Penn State Extension reports that they’ve had calls from across the state that hordes of armyworms are spreading through fields and lawns, destroying crops and grass as the go.
Infrequent invaders, armyworms are usually found in large numbers and can be found crawling across lawns that are near open fields.
Despite their name, armyworms are not actually worms. They are the late-stage larvae of armyworm moths. The species does not usually overwinter at this latitude. The adult moths fly up from the south to breed and lay eggs. Female moths can lay up to 2,000 eggs over their lifetime. Extension educators report that adult moths were found in Pennsylvania in May this year. Other states report similar arrival times.
The caterpillars are the only destructive life stage. They are smooth, unlike hairy gypsy moth larvae. They can grow to 1 1/2 inches long. Their coloring can vary including yellow, yellow-green, dark brown or black. But all include distinctive stripes that run the length of the caterpillar. Those stripes are usually salmon pink, brown or yellow.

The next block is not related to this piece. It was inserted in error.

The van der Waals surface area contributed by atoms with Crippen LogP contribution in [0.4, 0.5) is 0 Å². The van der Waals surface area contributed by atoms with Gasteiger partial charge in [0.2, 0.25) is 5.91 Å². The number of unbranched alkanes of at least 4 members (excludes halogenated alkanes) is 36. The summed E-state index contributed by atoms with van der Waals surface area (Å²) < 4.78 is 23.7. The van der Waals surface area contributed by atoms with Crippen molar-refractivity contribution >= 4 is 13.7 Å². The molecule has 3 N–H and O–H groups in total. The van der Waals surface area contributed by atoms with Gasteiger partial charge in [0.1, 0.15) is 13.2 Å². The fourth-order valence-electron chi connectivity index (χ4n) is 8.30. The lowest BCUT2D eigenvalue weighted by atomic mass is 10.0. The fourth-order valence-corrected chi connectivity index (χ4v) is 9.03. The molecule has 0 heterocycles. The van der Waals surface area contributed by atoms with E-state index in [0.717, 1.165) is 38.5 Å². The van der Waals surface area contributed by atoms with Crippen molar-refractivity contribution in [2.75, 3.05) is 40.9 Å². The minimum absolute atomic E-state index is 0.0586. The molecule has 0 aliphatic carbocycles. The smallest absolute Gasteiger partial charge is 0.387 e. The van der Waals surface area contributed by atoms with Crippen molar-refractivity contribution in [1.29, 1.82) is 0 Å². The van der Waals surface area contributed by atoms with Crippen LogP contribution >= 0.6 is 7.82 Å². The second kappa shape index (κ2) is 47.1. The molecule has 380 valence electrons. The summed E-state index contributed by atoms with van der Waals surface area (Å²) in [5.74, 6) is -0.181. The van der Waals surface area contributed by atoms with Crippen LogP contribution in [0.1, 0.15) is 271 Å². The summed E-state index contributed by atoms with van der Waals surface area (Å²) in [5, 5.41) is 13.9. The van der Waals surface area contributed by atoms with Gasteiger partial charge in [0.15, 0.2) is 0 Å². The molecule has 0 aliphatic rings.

Damage from armyworms initially looks like heat or drought stress. They rest during the heat of the day, and feed at dawn and dusk. Their natural predators are wasps and flies. It is rare that armyworms actually kill grass because they just eat the tops which grow back. Although, if combined with drought or other stresses, they can wipe out lawns.
Treatment includes placing pesticides labeled for use on armyworms around the edges of the lawn.
Has anyone found armyworms around the county?